1. Flawed assumption #3: that early hunter-gatherers were necessarily always lean, ripped, and riotously healthy. Wild animals aren't, and modern hunter-gatherers don't tend to be obese but aren't what we'd recognize as a physical ideal either, so why should early humans have necessarily been?

    Flawed assumption #4: Our dietary evolution produced an optimum. Evolution doesn't deal in optimums.

    As for the diet, I prefer to deal in biochemistry rather than just-so stories; in the presence of significant amounts of insulin stored fat doesn't burn, and insulin will instead store whatever energy sources are there. Paleo diets are low-carb and low on the glycemic index where carbs are allowed- insulin always remains low. Without insulin packing everything away, artificial energy "shortages" don't happen and hunger remains controlled.

    All that said, I obviously believe in the value of an evolutionary approach- I just don't believe that we evolved out of the Garden of Eden into a state of agricultural sin.

    I also wish I had your willpower. Damn do I love bread. Sugar I could give up forever, starch is another matter...

  2. Good data, thank you. This meshes with the paleo books I've been reading, which emphasize the role of insulin regulation in their programs.

    I'd point out, for the record, that the goal of paleo (for me, anyway, and the people I take seriously) is less "ideal" than "healthier and fitter than on a modern diet". Of the sources I'm reading, they seem to be keeping a healthy, self-aware distance form the noble savage thing.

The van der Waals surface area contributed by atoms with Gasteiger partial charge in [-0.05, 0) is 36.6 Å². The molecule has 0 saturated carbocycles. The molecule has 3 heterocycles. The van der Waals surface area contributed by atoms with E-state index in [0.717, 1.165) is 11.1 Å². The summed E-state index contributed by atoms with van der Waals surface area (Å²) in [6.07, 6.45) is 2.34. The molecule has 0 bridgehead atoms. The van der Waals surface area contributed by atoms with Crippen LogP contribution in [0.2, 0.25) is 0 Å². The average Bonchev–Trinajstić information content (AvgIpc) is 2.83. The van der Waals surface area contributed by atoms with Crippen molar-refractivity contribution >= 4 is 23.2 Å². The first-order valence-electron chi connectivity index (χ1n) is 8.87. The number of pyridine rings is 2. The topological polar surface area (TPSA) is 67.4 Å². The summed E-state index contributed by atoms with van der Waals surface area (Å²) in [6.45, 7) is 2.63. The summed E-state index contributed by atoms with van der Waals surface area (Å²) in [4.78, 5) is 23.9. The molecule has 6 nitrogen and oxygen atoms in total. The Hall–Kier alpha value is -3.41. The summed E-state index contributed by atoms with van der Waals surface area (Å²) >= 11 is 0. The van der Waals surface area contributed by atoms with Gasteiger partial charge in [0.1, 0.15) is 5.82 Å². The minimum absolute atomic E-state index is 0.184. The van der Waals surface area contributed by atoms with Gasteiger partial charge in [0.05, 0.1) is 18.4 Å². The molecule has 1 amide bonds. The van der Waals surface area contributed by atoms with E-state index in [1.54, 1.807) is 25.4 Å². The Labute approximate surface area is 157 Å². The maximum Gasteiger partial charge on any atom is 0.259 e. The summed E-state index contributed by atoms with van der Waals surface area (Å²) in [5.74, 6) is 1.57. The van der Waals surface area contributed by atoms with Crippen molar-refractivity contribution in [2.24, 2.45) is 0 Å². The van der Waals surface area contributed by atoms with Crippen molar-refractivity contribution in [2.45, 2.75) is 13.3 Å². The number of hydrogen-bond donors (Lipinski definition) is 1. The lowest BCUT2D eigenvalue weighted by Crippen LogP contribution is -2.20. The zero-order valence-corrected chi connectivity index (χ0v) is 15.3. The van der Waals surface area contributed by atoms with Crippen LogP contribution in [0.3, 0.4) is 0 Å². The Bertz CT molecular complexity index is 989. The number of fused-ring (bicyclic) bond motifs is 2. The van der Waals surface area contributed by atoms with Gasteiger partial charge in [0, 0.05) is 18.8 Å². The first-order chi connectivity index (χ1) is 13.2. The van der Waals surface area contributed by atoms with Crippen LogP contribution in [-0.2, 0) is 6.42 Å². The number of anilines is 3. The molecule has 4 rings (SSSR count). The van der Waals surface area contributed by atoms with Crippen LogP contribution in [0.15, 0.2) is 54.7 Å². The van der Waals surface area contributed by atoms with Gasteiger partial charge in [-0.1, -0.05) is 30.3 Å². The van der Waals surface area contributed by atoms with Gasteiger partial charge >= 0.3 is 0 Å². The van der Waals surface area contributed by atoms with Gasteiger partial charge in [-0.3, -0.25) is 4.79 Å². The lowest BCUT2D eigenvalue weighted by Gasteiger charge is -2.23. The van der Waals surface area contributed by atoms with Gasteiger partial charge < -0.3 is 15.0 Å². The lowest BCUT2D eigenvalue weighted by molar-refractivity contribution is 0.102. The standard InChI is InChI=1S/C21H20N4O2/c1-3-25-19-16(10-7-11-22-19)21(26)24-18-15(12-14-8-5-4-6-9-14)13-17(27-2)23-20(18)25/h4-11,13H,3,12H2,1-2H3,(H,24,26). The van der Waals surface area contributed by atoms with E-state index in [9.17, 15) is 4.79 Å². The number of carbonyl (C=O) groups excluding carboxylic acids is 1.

I also wish I had your willpower. Damn do I love bread. Sugar I could give up forever, starch is another matter...

    Case in point. I'm primarily following Mark Sisson, who advocates an 80-20 rule on paleo food and has a permissive opinion about what's acceptable, as far as I can tell based on biochemistry rather than just-so stories. My family's a bit stricter than 80%, but we still do a non-paleo meal each week.

    On Monday, I got a giant cheeseburger, fries, and a pint of Smithwicks for lunch. I probably couldn't do this if it meant never having Kabuli pulao again.

  3. Sisson is actually linked in my sidebar; I regard him as one of the saner representatives of the movement, but damn have I met some doozies, and some of those doozies I met through his forums. The standout example to me was the lady who wanted to know the "paleo" way to do birth control. She was not happy to hear that "paleo" birth control is sequential births with two years of lactation or more spacing them. Not at Sisson's place, but Art DeVany's reasoning that early man was unlikely to have ready access to water when exercising, therefore we shouldn't feel it necessary either struck me as flat dangerous.

    I left the forums after a few more similar such scrapes, but I still do respect Sisson. Be careful venturing out in the wider world of that community- "tinfoil hat" is era-inappropriate, but "palm-frond hat" might not be...

  4. Seems to be the big problem with forums in general. They bring out the, ah-- most _dedicated_ enthusiasts.

    As time's gone on, I've developed about as much enthusiasm for reading forums as for reading YouTube comments.